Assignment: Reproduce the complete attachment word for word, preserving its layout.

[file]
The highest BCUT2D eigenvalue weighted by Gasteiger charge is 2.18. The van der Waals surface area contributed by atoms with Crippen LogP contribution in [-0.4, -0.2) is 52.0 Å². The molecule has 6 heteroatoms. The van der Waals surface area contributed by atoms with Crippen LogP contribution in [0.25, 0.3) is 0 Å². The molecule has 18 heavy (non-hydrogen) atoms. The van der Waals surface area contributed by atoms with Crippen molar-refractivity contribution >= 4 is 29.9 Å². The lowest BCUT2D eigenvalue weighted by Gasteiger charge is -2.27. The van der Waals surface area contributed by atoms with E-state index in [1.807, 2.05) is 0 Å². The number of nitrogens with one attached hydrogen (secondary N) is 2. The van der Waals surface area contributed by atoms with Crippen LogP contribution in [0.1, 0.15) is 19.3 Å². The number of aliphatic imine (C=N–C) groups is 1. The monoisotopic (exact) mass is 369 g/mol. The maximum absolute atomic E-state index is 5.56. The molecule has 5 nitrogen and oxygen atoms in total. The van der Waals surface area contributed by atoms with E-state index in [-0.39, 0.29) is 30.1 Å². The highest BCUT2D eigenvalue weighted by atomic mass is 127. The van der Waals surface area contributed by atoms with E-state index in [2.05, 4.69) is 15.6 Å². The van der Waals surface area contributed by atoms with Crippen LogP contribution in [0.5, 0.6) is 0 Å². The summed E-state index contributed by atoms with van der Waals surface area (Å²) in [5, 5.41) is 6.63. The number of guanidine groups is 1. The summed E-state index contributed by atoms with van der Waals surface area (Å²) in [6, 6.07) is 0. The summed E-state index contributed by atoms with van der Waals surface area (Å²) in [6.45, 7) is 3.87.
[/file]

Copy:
The highest BCUT2D eigenvalue weighted by Gasteiger charge is 2.18. The van der Waals surface area contributed by atoms with Crippen LogP contribution in [-0.4, -0.2) is 52.0 Å². The molecule has 6 heteroatoms. The van der Waals surface area contributed by atoms with Crippen LogP contribution in [0.25, 0.3) is 0 Å². The molecule has 18 heavy (non-hydrogen) atoms. The van der Waals surface area contributed by atoms with Crippen molar-refractivity contribution >= 4 is 29.9 Å². The lowest BCUT2D eigenvalue weighted by Gasteiger charge is -2.27. The van der Waals surface area contributed by atoms with E-state index in [1.807, 2.05) is 0 Å². The number of nitrogens with one attached hydrogen (secondary N) is 2. The van der Waals surface area contributed by atoms with Crippen LogP contribution in [0.1, 0.15) is 19.3 Å². The number of aliphatic imine (C=N–C) groups is 1. The monoisotopic (exact) mass is 369 g/mol. The maximum absolute atomic E-state index is 5.56. The molecule has 5 nitrogen and oxygen atoms in total. The van der Waals surface area contributed by atoms with E-state index in [-0.39, 0.29) is 30.1 Å². The highest BCUT2D eigenvalue weighted by atomic mass is 127. The van der Waals surface area contributed by atoms with E-state index in [2.05, 4.69) is 15.6 Å². The van der Waals surface area contributed by atoms with Crippen LogP contribution in [0.5, 0.6) is 0 Å². The summed E-state index contributed by atoms with van der Waals surface area (Å²) in [5, 5.41) is 6.63. The number of guanidine groups is 1. The summed E-state index contributed by atoms with van der Waals surface area (Å²) in [6, 6.07) is 0. The summed E-state index contributed by atoms with van der Waals surface area (Å²) in [6.45, 7) is 3.87.